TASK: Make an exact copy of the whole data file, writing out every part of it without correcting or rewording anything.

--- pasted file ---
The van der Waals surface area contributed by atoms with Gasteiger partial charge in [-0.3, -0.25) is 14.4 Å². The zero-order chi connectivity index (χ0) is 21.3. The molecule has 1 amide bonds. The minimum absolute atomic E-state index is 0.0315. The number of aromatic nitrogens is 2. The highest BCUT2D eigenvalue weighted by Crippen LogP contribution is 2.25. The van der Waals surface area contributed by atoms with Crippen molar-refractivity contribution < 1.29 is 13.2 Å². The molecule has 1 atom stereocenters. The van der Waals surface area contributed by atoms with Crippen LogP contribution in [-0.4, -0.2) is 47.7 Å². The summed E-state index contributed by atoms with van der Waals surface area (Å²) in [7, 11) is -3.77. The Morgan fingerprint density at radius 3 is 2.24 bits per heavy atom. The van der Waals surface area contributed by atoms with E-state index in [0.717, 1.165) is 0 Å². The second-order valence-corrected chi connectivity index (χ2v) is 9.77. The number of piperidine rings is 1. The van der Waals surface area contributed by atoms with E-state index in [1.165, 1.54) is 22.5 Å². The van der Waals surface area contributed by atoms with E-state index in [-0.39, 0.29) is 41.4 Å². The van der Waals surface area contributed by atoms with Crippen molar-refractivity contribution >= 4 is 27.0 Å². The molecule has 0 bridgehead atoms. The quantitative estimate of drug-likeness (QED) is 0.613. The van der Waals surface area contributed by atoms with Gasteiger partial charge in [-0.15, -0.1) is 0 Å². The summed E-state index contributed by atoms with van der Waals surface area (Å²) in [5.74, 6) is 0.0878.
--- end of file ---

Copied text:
The van der Waals surface area contributed by atoms with Gasteiger partial charge in [-0.3, -0.25) is 14.4 Å². The zero-order chi connectivity index (χ0) is 21.3. The molecule has 1 amide bonds. The minimum absolute atomic E-state index is 0.0315. The number of aromatic nitrogens is 2. The highest BCUT2D eigenvalue weighted by Crippen LogP contribution is 2.25. The van der Waals surface area contributed by atoms with Crippen molar-refractivity contribution < 1.29 is 13.2 Å². The molecule has 1 atom stereocenters. The van der Waals surface area contributed by atoms with Crippen LogP contribution in [-0.4, -0.2) is 47.7 Å². The summed E-state index contributed by atoms with van der Waals surface area (Å²) in [7, 11) is -3.77. The Morgan fingerprint density at radius 3 is 2.24 bits per heavy atom. The van der Waals surface area contributed by atoms with E-state index in [0.717, 1.165) is 0 Å². The second-order valence-corrected chi connectivity index (χ2v) is 9.77. The number of piperidine rings is 1. The van der Waals surface area contributed by atoms with E-state index in [1.165, 1.54) is 22.5 Å². The van der Waals surface area contributed by atoms with E-state index in [-0.39, 0.29) is 41.4 Å². The van der Waals surface area contributed by atoms with Crippen molar-refractivity contribution >= 4 is 27.0 Å². The molecule has 0 bridgehead atoms. The quantitative estimate of drug-likeness (QED) is 0.613. The van der Waals surface area contributed by atoms with Gasteiger partial charge in [-0.15, -0.1) is 0 Å². The summed E-state index contributed by atoms with van der Waals surface area (Å²) in [5.74, 6) is 0.0878.